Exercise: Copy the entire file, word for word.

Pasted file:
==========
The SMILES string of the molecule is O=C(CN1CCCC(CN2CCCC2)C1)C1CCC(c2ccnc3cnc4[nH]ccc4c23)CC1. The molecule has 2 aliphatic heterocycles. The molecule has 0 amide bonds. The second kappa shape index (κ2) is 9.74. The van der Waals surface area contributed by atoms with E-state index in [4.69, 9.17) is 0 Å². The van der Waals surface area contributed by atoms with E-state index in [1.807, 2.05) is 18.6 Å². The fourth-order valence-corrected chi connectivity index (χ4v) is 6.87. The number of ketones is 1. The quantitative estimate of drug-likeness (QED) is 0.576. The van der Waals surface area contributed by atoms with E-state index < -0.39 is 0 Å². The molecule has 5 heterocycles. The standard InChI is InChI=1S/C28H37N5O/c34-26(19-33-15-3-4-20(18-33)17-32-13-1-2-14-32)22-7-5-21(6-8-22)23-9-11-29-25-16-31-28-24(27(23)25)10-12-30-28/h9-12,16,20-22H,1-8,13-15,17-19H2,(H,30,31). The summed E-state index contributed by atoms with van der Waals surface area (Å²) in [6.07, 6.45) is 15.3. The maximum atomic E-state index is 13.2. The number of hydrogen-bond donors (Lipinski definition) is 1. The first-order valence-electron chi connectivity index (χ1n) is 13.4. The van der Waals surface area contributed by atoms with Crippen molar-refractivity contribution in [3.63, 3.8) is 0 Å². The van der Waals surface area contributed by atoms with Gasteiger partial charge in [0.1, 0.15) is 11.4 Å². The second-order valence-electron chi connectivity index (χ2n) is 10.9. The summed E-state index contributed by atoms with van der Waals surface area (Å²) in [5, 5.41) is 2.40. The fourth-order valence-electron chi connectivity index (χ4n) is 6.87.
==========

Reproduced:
The SMILES string of the molecule is O=C(CN1CCCC(CN2CCCC2)C1)C1CCC(c2ccnc3cnc4[nH]ccc4c23)CC1. The molecule has 2 aliphatic heterocycles. The molecule has 0 amide bonds. The second kappa shape index (κ2) is 9.74. The van der Waals surface area contributed by atoms with E-state index in [4.69, 9.17) is 0 Å². The van der Waals surface area contributed by atoms with E-state index in [1.807, 2.05) is 18.6 Å². The fourth-order valence-corrected chi connectivity index (χ4v) is 6.87. The number of ketones is 1. The quantitative estimate of drug-likeness (QED) is 0.576. The van der Waals surface area contributed by atoms with E-state index < -0.39 is 0 Å². The molecule has 5 heterocycles. The standard InChI is InChI=1S/C28H37N5O/c34-26(19-33-15-3-4-20(18-33)17-32-13-1-2-14-32)22-7-5-21(6-8-22)23-9-11-29-25-16-31-28-24(27(23)25)10-12-30-28/h9-12,16,20-22H,1-8,13-15,17-19H2,(H,30,31). The summed E-state index contributed by atoms with van der Waals surface area (Å²) in [6.07, 6.45) is 15.3. The maximum atomic E-state index is 13.2. The number of hydrogen-bond donors (Lipinski definition) is 1. The first-order valence-electron chi connectivity index (χ1n) is 13.4. The van der Waals surface area contributed by atoms with Crippen molar-refractivity contribution in [3.63, 3.8) is 0 Å². The van der Waals surface area contributed by atoms with Gasteiger partial charge in [0.1, 0.15) is 11.4 Å². The second-order valence-electron chi connectivity index (χ2n) is 10.9. The summed E-state index contributed by atoms with van der Waals surface area (Å²) in [5, 5.41) is 2.40. The fourth-order valence-electron chi connectivity index (χ4n) is 6.87.